Card Report- "The Glass Menagerie"
The major conflict in “The Glass Menagerie” is the feeling of hopelessness that each of the Wingfield’s struggles with. Amanda’s hopelessness comes from the feeling that she isn’t as important as she once was, as though her fame/glory is slowly fading away. It is this fear that causes her to push Laura to become more socially accepted and popular with others. Laura is extremely afraid of seeing Jim O’Connor, and beneath that we can see her insecurities about her physical appearance and her fear of being able to be a productive member of society. Tom’s desire to create poetry stems from his fear of being stuck in a job where he feels he won’t make a difference, that isn’t taking him …show more content…
Dramatic Question The dramatic question in “The Glass Menagerie” is our wondering if Tom will leave, or if Amanda will succeed in keeping him there with her and Laura.
Climax “The climax of her [Laura’s] secret life” also happens to be the climax of William’s play. Jim O’Connor’s connects with Laura, kisses her, and then manages to break the horn off of her favorite unicorn figurine. I see this as the climax because as a reader, I knew Laura would eventually have a male interest at some point in the play. Also, knowing that there are all of these tiny glass figurines is just asking for one of them to break at some point in the story.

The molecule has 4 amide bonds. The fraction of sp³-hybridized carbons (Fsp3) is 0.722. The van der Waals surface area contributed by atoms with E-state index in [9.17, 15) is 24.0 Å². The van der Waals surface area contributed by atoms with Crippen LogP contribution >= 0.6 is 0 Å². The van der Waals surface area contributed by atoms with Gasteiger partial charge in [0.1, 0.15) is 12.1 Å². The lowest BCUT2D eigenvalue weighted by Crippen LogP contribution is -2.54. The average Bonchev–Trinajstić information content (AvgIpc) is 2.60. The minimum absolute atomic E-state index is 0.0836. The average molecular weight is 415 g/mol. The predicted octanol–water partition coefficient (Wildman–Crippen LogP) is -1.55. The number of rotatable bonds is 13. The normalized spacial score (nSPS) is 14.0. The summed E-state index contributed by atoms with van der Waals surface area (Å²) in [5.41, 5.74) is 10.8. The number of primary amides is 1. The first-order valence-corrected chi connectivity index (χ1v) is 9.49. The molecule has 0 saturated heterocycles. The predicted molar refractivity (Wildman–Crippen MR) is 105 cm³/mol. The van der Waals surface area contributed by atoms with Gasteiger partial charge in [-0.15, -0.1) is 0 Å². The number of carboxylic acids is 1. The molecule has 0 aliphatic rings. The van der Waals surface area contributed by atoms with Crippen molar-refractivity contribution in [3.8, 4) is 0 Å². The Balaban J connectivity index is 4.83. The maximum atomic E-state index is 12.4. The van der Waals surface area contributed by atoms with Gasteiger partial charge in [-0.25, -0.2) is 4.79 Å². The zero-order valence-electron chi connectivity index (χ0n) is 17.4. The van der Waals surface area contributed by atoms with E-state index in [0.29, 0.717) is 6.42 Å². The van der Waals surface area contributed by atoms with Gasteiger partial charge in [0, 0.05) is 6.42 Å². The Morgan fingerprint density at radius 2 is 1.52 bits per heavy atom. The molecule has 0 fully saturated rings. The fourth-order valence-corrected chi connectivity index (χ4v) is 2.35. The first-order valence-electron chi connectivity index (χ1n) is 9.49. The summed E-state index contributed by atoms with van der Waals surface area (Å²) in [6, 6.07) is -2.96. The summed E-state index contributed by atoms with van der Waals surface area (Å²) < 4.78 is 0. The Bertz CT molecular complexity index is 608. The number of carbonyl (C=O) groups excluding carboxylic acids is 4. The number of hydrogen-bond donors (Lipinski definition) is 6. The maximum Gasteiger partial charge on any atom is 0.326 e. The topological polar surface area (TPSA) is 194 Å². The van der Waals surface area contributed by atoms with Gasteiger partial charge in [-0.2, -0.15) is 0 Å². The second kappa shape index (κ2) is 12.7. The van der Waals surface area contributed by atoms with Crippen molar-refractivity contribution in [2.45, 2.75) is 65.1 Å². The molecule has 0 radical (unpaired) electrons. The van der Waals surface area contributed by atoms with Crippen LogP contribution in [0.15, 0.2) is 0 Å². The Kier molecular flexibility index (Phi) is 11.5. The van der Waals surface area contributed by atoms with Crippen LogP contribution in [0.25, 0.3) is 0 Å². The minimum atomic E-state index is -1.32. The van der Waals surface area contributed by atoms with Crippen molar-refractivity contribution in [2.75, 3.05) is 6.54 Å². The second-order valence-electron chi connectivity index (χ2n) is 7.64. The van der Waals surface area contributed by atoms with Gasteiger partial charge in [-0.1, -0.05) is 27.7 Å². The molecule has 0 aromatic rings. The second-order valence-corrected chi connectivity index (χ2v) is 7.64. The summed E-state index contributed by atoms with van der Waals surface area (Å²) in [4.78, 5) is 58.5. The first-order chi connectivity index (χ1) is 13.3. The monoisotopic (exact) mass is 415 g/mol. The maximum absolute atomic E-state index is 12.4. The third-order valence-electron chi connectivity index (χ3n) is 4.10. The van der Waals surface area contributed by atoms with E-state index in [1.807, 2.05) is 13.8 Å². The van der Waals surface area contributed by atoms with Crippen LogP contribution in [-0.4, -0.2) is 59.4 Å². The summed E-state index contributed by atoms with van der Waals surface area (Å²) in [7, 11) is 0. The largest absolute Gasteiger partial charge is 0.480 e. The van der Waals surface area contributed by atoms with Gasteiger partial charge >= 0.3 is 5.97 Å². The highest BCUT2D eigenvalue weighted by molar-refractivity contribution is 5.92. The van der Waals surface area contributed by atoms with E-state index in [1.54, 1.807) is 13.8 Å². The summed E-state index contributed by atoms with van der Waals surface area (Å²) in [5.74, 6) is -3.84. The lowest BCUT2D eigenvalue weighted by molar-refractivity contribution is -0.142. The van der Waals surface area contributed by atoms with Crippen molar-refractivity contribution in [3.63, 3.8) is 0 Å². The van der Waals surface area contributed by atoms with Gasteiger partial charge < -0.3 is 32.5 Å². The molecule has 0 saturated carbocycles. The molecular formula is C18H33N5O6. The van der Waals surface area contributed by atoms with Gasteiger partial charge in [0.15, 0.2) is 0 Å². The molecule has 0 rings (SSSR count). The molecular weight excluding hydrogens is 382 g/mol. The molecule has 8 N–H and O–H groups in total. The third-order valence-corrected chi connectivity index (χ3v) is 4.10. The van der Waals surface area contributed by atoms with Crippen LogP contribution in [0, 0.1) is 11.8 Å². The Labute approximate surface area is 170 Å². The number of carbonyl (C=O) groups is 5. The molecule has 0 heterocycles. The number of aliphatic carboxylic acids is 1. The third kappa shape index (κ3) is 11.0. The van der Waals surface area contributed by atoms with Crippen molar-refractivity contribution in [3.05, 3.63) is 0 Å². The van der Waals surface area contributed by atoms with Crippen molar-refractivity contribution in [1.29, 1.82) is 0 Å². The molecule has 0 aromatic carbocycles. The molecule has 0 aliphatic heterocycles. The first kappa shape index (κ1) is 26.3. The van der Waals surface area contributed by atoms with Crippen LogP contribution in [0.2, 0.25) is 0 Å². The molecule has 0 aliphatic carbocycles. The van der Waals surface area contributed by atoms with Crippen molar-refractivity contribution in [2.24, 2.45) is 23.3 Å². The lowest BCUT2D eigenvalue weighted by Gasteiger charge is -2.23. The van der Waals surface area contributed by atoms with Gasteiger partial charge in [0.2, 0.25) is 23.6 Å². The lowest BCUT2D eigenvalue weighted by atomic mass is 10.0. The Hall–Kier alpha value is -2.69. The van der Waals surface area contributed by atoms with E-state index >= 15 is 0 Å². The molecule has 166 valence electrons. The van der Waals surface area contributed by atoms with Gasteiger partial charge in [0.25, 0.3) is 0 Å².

Resolution and Denouement Tom decides to leave his family shortly after the whole ordeal between Jim O’ Connor and Laura. We aren’t really given much to work with about his leaving, except just to know that he left.
Rising and Falling Action
The Rising Action in “The Glass Menagerie” takes place after Laura leaves the business school that her mother sent her to. It is at that point and time that Amanda decides Laura’s only option left is to get married. Amanda and Tom discuss who would make potential candidates for husbands, and Tom invites Jim O’Connor to dinner. Amanda prepares both her house and herself at length for Jim’s visit, hoping that Jim